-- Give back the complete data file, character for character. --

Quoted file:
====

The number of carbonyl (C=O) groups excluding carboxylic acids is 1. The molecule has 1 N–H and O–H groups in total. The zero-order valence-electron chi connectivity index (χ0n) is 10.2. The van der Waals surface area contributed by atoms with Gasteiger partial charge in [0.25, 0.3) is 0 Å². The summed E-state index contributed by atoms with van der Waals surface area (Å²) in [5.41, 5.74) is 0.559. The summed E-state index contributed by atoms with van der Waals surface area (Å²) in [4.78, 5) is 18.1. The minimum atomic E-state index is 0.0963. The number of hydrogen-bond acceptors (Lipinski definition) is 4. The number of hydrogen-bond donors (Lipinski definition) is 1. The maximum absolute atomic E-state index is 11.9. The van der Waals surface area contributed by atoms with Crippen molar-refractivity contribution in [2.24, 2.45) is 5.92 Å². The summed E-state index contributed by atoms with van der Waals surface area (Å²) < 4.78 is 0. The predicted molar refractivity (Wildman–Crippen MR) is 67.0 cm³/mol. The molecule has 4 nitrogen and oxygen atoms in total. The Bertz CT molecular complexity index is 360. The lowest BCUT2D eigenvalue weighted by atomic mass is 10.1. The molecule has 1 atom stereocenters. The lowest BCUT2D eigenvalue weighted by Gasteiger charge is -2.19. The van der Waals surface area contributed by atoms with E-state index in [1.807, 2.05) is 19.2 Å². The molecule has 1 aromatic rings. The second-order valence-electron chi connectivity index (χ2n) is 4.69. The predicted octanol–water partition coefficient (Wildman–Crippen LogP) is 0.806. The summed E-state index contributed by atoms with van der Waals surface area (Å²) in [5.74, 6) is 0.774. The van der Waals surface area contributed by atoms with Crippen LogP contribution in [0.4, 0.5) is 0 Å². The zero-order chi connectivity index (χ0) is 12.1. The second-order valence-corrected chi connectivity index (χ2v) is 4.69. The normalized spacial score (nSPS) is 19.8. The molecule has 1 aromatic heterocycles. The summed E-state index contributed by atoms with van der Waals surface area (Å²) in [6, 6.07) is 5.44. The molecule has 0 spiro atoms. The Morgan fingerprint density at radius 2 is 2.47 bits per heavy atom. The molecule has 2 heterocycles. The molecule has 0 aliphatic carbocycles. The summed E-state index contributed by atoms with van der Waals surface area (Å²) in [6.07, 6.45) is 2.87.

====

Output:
The number of carbonyl (C=O) groups excluding carboxylic acids is 1. The molecule has 1 N–H and O–H groups in total. The zero-order valence-electron chi connectivity index (χ0n) is 10.2. The van der Waals surface area contributed by atoms with Gasteiger partial charge in [0.25, 0.3) is 0 Å². The summed E-state index contributed by atoms with van der Waals surface area (Å²) in [5.41, 5.74) is 0.559. The summed E-state index contributed by atoms with van der Waals surface area (Å²) in [4.78, 5) is 18.1. The minimum atomic E-state index is 0.0963. The number of hydrogen-bond acceptors (Lipinski definition) is 4. The number of hydrogen-bond donors (Lipinski definition) is 1. The maximum absolute atomic E-state index is 11.9. The van der Waals surface area contributed by atoms with Crippen molar-refractivity contribution in [2.24, 2.45) is 5.92 Å². The summed E-state index contributed by atoms with van der Waals surface area (Å²) < 4.78 is 0. The predicted molar refractivity (Wildman–Crippen MR) is 67.0 cm³/mol. The molecule has 4 nitrogen and oxygen atoms in total. The Bertz CT molecular complexity index is 360. The lowest BCUT2D eigenvalue weighted by atomic mass is 10.1. The molecule has 1 atom stereocenters. The lowest BCUT2D eigenvalue weighted by Gasteiger charge is -2.19. The van der Waals surface area contributed by atoms with E-state index in [1.807, 2.05) is 19.2 Å². The molecule has 1 aromatic rings. The second-order valence-electron chi connectivity index (χ2n) is 4.69. The predicted octanol–water partition coefficient (Wildman–Crippen LogP) is 0.806. The summed E-state index contributed by atoms with van der Waals surface area (Å²) in [5.74, 6) is 0.774. The van der Waals surface area contributed by atoms with Crippen LogP contribution in [0.4, 0.5) is 0 Å². The zero-order chi connectivity index (χ0) is 12.1. The second-order valence-corrected chi connectivity index (χ2v) is 4.69. The normalized spacial score (nSPS) is 19.8. The molecule has 1 aromatic heterocycles. The summed E-state index contributed by atoms with van der Waals surface area (Å²) in [6, 6.07) is 5.44. The molecule has 0 spiro atoms. The Morgan fingerprint density at radius 2 is 2.47 bits per heavy atom. The molecule has 2 heterocycles. The molecule has 0 aliphatic carbocycles. The summed E-state index contributed by atoms with van der Waals surface area (Å²) in [6.07, 6.45) is 2.87.